Okay, I thought for a while and decided that another character just had to be the murderer. Except a chapter later I found he couldn’t have done it either. All in all, I changed the murderer’s identity five times in the last third of the book, and for one reason or another not one of them could have done it.

Double urk.

I was almost to the point of giving up when like a light from above the perfect solution came to me. It was a character I had never associated with the murder and for a reason that had never occurred to me, but everything fit together as if it had been planned from the beginning – means, motive and opportunity in one well-wrapped package. I finished the book with ease. But then – there was the problem of clues. The solution was perfect, but now I quailed at the thought of having to go back through the entire book and plant clues to the murderer. One should always play fair with the reader, after all…

Finally I girded myself for the task and plunged in… where I found to my utter amazement that they were already there. I did add one or two more, just so I’d have some feeling of being in control, but the story would have worked equally as well if I hadn’t. When I think of how many hours I spent worrying and how many scenes I wrote and then trashed…! It would have been so much simpler if I had just sat back and let the characters do the heavy lifting.

That was several years ago and that book is still selling well. It has also won more awards than any other of my books.

My current Work-In-Progress is a straight romance set in the Palo Duro Canyon kindle world of the fantastic Carolyn Brown (who is also a friend, I’m proud to say) and it is ticking along most pleasingly, which means the characters are behaving quite well. Jeri and Doug are total opposites – she’s a sophisticated globe trotting photographer, he’s a tall, strong and handsome rancher – and their mutual attraction is working just fine. I was about 10K into the book when all of a sudden her half-sister who is also her agent (and who I had no idea even existed) started banging about and now she’s worming her way into being a major part of the story… and perhaps the heroine of yet another book that I had never even thought of!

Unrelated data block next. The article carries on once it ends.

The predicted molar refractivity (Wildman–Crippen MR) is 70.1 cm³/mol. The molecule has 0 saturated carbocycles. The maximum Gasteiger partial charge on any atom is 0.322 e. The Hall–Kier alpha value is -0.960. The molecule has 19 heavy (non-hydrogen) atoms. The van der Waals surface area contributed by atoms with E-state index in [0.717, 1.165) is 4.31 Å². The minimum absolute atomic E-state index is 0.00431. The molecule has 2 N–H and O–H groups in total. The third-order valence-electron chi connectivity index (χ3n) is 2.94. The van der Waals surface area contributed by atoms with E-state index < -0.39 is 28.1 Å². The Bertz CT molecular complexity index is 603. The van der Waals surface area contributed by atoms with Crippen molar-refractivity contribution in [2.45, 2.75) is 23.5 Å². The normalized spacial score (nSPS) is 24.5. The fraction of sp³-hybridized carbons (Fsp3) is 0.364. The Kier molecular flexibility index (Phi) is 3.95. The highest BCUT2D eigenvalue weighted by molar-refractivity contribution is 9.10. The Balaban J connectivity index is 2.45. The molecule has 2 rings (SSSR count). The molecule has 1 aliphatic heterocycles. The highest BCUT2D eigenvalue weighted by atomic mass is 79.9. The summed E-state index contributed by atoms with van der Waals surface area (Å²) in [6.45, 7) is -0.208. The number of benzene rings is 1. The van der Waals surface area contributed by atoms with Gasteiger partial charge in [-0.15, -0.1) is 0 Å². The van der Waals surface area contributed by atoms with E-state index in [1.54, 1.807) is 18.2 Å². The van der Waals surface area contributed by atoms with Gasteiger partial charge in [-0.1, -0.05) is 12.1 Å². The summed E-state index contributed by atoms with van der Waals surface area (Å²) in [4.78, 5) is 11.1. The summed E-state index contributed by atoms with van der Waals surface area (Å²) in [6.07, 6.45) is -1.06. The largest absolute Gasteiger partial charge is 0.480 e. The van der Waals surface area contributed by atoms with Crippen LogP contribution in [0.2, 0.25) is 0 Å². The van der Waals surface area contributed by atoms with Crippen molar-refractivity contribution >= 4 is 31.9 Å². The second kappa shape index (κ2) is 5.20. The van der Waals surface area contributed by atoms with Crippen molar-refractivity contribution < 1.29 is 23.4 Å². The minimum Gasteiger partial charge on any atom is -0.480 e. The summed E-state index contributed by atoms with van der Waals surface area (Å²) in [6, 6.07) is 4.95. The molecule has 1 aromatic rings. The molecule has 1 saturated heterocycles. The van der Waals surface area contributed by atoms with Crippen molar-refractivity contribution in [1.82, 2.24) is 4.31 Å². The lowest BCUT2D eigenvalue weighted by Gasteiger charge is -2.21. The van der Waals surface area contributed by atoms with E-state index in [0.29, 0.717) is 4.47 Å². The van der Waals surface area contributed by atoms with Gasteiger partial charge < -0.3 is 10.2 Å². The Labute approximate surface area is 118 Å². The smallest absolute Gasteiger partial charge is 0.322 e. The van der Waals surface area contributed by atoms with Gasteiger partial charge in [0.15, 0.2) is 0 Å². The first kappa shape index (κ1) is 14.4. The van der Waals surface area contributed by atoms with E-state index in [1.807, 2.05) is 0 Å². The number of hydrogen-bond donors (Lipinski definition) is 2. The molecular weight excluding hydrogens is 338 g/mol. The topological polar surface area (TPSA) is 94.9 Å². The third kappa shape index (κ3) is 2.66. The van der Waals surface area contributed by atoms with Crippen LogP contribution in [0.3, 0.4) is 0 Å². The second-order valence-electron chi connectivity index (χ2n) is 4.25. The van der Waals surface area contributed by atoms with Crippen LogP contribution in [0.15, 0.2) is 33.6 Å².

Years ago my late – and adored – mother, a supremely practical woman, listened to me talking about writing with something like despair. “They’re your imagination,” she said half angrily, half condescendingly, “they should do what you say.” Of course, very few living people ever defied my mother… When she tried to write a book on her own, though, she changed her tune. Apparently her characters were a strong-willed as mine. It was a pretty good book, too, but unfortunately she died before it was finished. I’ve been asked why I didn’t finish it for her (like I did her memoir THE LAND OF HEARTS DELIGHT) I can only say that her characters won’t speak to me and I have no idea of where she was going with it. It’s sad.

The Husband has no intention of ever writing anything except a technical report, but when I tried to describe my writing process to him, he thought for a moment, then said “Sounds like possession to me.” He might be right. I just know that I can only pretend to be in control.